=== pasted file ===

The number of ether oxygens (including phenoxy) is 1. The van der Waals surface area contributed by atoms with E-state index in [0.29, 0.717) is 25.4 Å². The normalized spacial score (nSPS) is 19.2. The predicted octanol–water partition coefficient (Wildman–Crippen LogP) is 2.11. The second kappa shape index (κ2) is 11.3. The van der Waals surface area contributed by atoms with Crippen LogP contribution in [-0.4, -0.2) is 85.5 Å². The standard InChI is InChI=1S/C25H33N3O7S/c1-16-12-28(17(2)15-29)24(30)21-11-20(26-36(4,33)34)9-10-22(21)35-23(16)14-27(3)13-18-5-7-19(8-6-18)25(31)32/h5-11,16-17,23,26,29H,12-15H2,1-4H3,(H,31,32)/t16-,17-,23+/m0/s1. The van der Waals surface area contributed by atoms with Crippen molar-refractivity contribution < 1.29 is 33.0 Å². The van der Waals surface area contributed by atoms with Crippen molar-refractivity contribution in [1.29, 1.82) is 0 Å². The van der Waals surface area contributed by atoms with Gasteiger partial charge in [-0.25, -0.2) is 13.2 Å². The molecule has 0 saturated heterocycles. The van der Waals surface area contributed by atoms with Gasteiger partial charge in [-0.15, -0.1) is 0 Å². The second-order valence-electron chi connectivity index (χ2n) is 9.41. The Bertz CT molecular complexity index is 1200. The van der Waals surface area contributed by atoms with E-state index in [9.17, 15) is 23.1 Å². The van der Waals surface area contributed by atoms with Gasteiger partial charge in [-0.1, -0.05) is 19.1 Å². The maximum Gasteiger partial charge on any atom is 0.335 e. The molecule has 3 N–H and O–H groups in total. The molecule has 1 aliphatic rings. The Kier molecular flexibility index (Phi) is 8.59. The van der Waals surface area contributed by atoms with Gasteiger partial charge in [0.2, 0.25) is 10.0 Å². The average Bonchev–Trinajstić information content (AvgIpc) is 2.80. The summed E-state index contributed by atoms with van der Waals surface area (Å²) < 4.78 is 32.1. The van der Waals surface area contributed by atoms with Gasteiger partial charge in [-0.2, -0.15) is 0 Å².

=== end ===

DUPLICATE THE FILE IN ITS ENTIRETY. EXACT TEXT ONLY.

The number of ether oxygens (including phenoxy) is 1. The van der Waals surface area contributed by atoms with E-state index in [0.29, 0.717) is 25.4 Å². The normalized spacial score (nSPS) is 19.2. The predicted octanol–water partition coefficient (Wildman–Crippen LogP) is 2.11. The second kappa shape index (κ2) is 11.3. The van der Waals surface area contributed by atoms with Crippen LogP contribution in [-0.4, -0.2) is 85.5 Å². The standard InChI is InChI=1S/C25H33N3O7S/c1-16-12-28(17(2)15-29)24(30)21-11-20(26-36(4,33)34)9-10-22(21)35-23(16)14-27(3)13-18-5-7-19(8-6-18)25(31)32/h5-11,16-17,23,26,29H,12-15H2,1-4H3,(H,31,32)/t16-,17-,23+/m0/s1. The van der Waals surface area contributed by atoms with Crippen molar-refractivity contribution < 1.29 is 33.0 Å². The van der Waals surface area contributed by atoms with Crippen molar-refractivity contribution in [1.29, 1.82) is 0 Å². The van der Waals surface area contributed by atoms with Gasteiger partial charge in [-0.25, -0.2) is 13.2 Å². The molecule has 0 saturated heterocycles. The van der Waals surface area contributed by atoms with Gasteiger partial charge in [-0.15, -0.1) is 0 Å². The second-order valence-electron chi connectivity index (χ2n) is 9.41. The Bertz CT molecular complexity index is 1200. The van der Waals surface area contributed by atoms with E-state index in [9.17, 15) is 23.1 Å². The van der Waals surface area contributed by atoms with Gasteiger partial charge in [-0.1, -0.05) is 19.1 Å². The maximum Gasteiger partial charge on any atom is 0.335 e. The molecule has 3 N–H and O–H groups in total. The molecule has 1 aliphatic rings. The Kier molecular flexibility index (Phi) is 8.59. The van der Waals surface area contributed by atoms with Gasteiger partial charge in [0.2, 0.25) is 10.0 Å². The average Bonchev–Trinajstić information content (AvgIpc) is 2.80. The summed E-state index contributed by atoms with van der Waals surface area (Å²) < 4.78 is 32.1. The van der Waals surface area contributed by atoms with Gasteiger partial charge in [-0.2, -0.15) is 0 Å².